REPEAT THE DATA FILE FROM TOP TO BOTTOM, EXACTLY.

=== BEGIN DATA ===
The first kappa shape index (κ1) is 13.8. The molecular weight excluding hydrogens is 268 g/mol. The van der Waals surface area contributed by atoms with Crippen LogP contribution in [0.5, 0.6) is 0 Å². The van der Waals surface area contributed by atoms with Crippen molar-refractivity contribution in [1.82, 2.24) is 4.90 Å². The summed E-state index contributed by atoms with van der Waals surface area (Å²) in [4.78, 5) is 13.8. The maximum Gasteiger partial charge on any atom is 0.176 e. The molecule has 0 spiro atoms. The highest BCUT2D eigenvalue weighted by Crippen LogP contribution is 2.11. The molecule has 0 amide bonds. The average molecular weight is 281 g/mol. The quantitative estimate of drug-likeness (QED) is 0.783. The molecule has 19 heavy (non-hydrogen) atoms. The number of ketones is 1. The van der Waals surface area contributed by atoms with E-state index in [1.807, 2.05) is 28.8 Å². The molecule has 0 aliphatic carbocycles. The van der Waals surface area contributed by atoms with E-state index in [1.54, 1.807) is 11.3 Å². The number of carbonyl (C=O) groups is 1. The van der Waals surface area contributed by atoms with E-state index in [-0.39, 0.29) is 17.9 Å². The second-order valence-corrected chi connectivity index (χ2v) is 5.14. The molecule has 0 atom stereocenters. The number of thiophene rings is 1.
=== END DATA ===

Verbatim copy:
The first kappa shape index (κ1) is 13.8. The molecular weight excluding hydrogens is 268 g/mol. The van der Waals surface area contributed by atoms with Crippen LogP contribution in [0.5, 0.6) is 0 Å². The van der Waals surface area contributed by atoms with Crippen molar-refractivity contribution in [1.82, 2.24) is 4.90 Å². The summed E-state index contributed by atoms with van der Waals surface area (Å²) in [4.78, 5) is 13.8. The maximum Gasteiger partial charge on any atom is 0.176 e. The molecule has 0 spiro atoms. The highest BCUT2D eigenvalue weighted by Crippen LogP contribution is 2.11. The molecule has 0 amide bonds. The average molecular weight is 281 g/mol. The quantitative estimate of drug-likeness (QED) is 0.783. The molecule has 19 heavy (non-hydrogen) atoms. The number of ketones is 1. The van der Waals surface area contributed by atoms with E-state index in [1.807, 2.05) is 28.8 Å². The molecule has 0 aliphatic carbocycles. The van der Waals surface area contributed by atoms with E-state index in [1.54, 1.807) is 11.3 Å². The number of carbonyl (C=O) groups is 1. The van der Waals surface area contributed by atoms with E-state index in [-0.39, 0.29) is 17.9 Å². The second-order valence-corrected chi connectivity index (χ2v) is 5.14. The molecule has 0 atom stereocenters. The number of thiophene rings is 1.